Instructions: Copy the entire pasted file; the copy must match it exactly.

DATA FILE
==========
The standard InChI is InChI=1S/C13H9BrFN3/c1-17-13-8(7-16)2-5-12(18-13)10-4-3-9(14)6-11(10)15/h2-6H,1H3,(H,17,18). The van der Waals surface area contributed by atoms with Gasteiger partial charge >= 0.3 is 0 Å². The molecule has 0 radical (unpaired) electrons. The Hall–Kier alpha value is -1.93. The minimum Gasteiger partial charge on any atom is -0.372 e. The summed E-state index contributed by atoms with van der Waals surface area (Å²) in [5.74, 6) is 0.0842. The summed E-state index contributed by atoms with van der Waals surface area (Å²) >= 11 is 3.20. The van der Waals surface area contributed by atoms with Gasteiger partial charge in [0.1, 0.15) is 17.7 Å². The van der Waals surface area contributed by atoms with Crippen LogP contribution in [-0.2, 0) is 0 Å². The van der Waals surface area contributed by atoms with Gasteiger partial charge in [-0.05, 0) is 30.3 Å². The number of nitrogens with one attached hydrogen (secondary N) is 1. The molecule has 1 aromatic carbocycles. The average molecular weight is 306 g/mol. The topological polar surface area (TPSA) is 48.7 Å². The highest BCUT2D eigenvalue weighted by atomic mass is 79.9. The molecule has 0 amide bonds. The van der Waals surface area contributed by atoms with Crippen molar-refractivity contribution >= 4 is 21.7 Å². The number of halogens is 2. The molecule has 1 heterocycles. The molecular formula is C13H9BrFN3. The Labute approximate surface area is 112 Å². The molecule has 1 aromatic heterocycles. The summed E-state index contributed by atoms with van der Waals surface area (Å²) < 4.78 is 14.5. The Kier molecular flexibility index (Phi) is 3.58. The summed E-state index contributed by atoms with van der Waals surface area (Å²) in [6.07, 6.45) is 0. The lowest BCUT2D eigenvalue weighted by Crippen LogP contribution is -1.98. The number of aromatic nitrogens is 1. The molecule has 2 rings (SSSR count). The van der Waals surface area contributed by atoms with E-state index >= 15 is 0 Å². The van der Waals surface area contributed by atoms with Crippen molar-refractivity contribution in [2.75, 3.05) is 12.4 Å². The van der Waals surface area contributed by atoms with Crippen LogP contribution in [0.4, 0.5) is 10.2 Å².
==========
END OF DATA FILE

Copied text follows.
The standard InChI is InChI=1S/C13H9BrFN3/c1-17-13-8(7-16)2-5-12(18-13)10-4-3-9(14)6-11(10)15/h2-6H,1H3,(H,17,18). The van der Waals surface area contributed by atoms with Gasteiger partial charge >= 0.3 is 0 Å². The molecule has 0 radical (unpaired) electrons. The Hall–Kier alpha value is -1.93. The minimum Gasteiger partial charge on any atom is -0.372 e. The summed E-state index contributed by atoms with van der Waals surface area (Å²) in [5.74, 6) is 0.0842. The summed E-state index contributed by atoms with van der Waals surface area (Å²) >= 11 is 3.20. The van der Waals surface area contributed by atoms with Gasteiger partial charge in [0.1, 0.15) is 17.7 Å². The van der Waals surface area contributed by atoms with Crippen LogP contribution in [-0.2, 0) is 0 Å². The van der Waals surface area contributed by atoms with Gasteiger partial charge in [-0.05, 0) is 30.3 Å². The number of nitrogens with one attached hydrogen (secondary N) is 1. The molecule has 1 aromatic carbocycles. The average molecular weight is 306 g/mol. The topological polar surface area (TPSA) is 48.7 Å². The highest BCUT2D eigenvalue weighted by atomic mass is 79.9. The molecule has 0 amide bonds. The van der Waals surface area contributed by atoms with Crippen molar-refractivity contribution >= 4 is 21.7 Å². The number of halogens is 2. The molecule has 1 heterocycles. The molecular formula is C13H9BrFN3. The Labute approximate surface area is 112 Å². The molecule has 1 aromatic heterocycles. The summed E-state index contributed by atoms with van der Waals surface area (Å²) < 4.78 is 14.5. The Kier molecular flexibility index (Phi) is 3.58. The summed E-state index contributed by atoms with van der Waals surface area (Å²) in [6.07, 6.45) is 0. The lowest BCUT2D eigenvalue weighted by Crippen LogP contribution is -1.98. The number of aromatic nitrogens is 1. The molecule has 2 rings (SSSR count). The van der Waals surface area contributed by atoms with E-state index >= 15 is 0 Å². The van der Waals surface area contributed by atoms with Crippen molar-refractivity contribution in [2.75, 3.05) is 12.4 Å². The van der Waals surface area contributed by atoms with Crippen LogP contribution in [0.4, 0.5) is 10.2 Å².